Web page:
Within the framework of its activity-based payment system, introduced in 2005, the French government is now seeking to achieve price convergence between public and private hospitals. This paper questions the economic justification of this convergence by examining the literature on hospital costs variation and analyzing French hospital activity data.
The literature on hospital economics identifies many factors which can generate cost differences between hospitals a part from efficiency. These include hospital size and its range of activity, differences in patient characteristics and quality of the care. The results from the literature suggest that DRG prices should be adjusted to take into account these factors, which are not always under the control of public hospitals but which have a direct impact on their costs.
In addition, the analysis of French hospital activity indicates a strong partitioning of the type of care provided between the public and private sectors, corresponding to different hospital profiles. Not taking these different profiles into account when setting DRG prices could endanger the capacity of the hospital system to provide necessary care as well as equity of access.



WP n° 24

Income and the Demand for Complementary Health Insurance in France
Grignon M. (McMaster University; Associate researcher, Irdes), Kambia-Chopin B. (Irdes).
Irdes working paper n° 24, 2009/04

This paper examines the demand for complementary health insurance (CHI) in the non-group market in France and the reasons why the near poor seem price insensitive. First we develop a theoretical model based on a simple tradeoff between two goods: CHI and a composite good reflecting all other consumptions. Then we estimate a model of CHI consumption and empirically test the impact of potential determinants of demand for coverage: risk aversion, asymmetrical information, non-expected utility, the demand for quality and health, and supply-side factors such as price discrimination. We interpret our empirical findings in terms of crossed price and income elasticity of the demand for CHI. Last, we use these estimates of elasticity to simulate the effect of various levels of price subsidies on the demand for CHI among those with incomes around the poverty level in France. We find that the main motivation for purchasing CHI in France is protection against the financial risk associated with copayments in the public health insurance scheme. We also observe a strong income effect suggesting that affordability might be an important determinant. Our simulations indicate that no policy of price subsidy can significantly increase the take-up of CHI among the near poor; any increase in the level of subsidy generates a windfall benefit for richer households.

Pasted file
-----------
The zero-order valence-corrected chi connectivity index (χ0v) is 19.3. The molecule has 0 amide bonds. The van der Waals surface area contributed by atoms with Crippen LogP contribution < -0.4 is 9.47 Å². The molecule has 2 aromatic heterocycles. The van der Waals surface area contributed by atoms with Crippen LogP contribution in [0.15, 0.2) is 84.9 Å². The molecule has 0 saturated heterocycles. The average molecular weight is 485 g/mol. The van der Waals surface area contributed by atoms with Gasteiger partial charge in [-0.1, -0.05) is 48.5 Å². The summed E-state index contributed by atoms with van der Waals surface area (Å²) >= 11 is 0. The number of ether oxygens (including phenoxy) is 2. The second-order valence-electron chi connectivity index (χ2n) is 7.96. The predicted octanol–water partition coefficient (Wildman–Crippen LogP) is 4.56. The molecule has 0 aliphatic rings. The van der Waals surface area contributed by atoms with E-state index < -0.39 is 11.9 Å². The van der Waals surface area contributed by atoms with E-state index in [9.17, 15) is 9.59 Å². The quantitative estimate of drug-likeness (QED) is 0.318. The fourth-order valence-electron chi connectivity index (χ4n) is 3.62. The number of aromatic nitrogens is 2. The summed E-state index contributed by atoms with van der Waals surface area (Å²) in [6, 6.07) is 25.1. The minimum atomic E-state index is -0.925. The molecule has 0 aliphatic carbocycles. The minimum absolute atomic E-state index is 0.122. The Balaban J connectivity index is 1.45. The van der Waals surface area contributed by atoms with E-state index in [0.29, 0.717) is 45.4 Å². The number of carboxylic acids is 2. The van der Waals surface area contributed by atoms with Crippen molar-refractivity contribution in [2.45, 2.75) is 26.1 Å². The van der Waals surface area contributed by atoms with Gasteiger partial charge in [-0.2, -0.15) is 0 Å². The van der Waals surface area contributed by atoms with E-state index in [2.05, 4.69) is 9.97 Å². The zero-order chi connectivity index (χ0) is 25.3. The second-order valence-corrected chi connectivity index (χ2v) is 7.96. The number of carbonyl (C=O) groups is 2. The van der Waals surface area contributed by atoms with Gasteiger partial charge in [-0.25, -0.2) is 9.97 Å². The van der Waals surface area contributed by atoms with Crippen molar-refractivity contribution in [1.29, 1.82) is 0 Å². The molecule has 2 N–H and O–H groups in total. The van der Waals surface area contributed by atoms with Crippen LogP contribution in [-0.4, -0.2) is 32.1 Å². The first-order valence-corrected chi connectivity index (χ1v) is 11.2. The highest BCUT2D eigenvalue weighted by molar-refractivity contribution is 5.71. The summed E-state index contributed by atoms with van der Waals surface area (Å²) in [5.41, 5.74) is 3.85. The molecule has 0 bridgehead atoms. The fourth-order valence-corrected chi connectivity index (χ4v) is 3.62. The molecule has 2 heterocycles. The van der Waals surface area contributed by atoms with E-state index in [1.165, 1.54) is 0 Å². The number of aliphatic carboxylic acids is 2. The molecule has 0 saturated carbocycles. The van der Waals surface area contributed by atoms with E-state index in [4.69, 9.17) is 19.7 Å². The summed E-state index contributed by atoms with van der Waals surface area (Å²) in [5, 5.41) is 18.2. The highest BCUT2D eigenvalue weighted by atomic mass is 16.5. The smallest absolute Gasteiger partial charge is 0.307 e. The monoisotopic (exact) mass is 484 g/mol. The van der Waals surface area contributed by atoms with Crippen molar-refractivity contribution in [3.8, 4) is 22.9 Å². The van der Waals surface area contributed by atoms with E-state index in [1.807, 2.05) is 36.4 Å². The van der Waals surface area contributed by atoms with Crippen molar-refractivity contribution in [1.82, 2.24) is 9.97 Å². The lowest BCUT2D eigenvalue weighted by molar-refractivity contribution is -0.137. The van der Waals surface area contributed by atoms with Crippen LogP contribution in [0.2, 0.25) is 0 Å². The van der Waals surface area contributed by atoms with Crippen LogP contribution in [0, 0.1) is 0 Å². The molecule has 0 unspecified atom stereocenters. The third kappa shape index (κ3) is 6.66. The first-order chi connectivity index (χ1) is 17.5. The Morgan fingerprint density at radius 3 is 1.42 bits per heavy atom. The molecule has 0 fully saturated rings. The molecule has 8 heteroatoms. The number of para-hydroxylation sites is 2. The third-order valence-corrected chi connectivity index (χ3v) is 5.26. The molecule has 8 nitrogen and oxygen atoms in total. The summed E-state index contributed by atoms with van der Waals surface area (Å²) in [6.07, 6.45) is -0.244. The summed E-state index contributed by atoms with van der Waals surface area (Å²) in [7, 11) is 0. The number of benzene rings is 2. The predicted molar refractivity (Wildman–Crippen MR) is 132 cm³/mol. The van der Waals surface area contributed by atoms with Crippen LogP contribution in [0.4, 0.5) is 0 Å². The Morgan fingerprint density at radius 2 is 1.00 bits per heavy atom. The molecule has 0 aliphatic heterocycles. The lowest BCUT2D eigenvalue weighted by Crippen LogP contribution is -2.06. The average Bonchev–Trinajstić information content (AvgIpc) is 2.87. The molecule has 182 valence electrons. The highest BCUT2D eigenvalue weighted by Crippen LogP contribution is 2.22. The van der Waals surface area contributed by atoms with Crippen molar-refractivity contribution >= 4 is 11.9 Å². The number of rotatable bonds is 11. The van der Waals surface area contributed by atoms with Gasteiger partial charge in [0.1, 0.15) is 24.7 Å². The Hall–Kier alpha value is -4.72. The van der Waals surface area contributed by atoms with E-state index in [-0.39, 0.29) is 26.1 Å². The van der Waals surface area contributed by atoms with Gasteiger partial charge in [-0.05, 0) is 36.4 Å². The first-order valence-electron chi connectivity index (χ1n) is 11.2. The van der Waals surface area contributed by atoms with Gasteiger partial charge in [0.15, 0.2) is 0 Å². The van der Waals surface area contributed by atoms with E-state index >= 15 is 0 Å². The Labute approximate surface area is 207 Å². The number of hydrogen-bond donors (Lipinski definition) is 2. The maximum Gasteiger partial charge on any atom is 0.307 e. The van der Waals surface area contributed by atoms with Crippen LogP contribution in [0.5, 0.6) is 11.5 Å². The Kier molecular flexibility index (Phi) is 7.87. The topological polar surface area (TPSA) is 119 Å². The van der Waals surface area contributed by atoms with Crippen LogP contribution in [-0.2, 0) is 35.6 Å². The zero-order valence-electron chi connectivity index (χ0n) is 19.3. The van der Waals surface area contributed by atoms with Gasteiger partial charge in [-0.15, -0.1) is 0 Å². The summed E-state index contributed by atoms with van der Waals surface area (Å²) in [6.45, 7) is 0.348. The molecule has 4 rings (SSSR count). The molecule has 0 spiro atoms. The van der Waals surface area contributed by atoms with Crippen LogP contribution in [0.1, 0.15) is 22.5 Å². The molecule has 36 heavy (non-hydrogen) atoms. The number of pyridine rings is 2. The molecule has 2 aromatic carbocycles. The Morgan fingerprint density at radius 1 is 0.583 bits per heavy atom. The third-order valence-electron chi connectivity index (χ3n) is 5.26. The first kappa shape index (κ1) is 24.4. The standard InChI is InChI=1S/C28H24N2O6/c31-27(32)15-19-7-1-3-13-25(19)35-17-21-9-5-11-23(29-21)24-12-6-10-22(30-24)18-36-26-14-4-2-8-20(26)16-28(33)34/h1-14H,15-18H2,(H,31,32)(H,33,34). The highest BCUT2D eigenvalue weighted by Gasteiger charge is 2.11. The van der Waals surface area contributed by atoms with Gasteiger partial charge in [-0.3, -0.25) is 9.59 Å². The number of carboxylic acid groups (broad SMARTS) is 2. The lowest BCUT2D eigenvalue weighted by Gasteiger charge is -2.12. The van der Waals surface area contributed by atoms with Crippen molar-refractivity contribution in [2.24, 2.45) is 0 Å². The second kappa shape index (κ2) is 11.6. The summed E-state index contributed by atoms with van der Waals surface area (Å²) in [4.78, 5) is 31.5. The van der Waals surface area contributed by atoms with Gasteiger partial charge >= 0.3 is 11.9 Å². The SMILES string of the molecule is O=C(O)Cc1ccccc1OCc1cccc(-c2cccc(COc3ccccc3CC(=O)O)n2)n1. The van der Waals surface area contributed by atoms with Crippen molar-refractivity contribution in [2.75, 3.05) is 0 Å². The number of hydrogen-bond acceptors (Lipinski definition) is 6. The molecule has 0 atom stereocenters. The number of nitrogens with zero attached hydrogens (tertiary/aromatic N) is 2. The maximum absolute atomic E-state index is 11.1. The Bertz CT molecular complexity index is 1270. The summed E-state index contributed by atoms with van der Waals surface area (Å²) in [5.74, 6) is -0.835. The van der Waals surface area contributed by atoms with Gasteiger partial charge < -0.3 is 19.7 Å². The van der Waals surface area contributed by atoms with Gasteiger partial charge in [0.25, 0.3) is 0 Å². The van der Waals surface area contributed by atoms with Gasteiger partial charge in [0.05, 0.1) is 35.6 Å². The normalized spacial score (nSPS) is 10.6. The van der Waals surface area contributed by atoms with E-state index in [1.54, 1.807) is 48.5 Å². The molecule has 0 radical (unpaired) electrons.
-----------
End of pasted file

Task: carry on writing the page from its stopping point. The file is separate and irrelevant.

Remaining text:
Which gave rise to: Issues in Health Economics (Questions d'économie de la santé) n° 153. 2010/04.
What Would be the Optimal Subsidy to Encourage Subscription to Supplementary Health Insurance?
Grignon M.,Kambia-Chopin B.

WP n° 23

Activity based payment in hospitals: Principles and issues drawn from the economic literature and country experiences
Or Z., Renaud T.
Irdes working paper n° 23. 2009/03.

In 2005, France joined the ranks of most other developed countries when it introduced an activity based payment system to finance all acute care hospitals. Despite some basic principles in common, the design of these systems can vary significantly across countries. In order to understand better the issues raised by the new system in France, this paper examines the economic rationale for such a system, the key implementation decisions to be made and the challenges involved.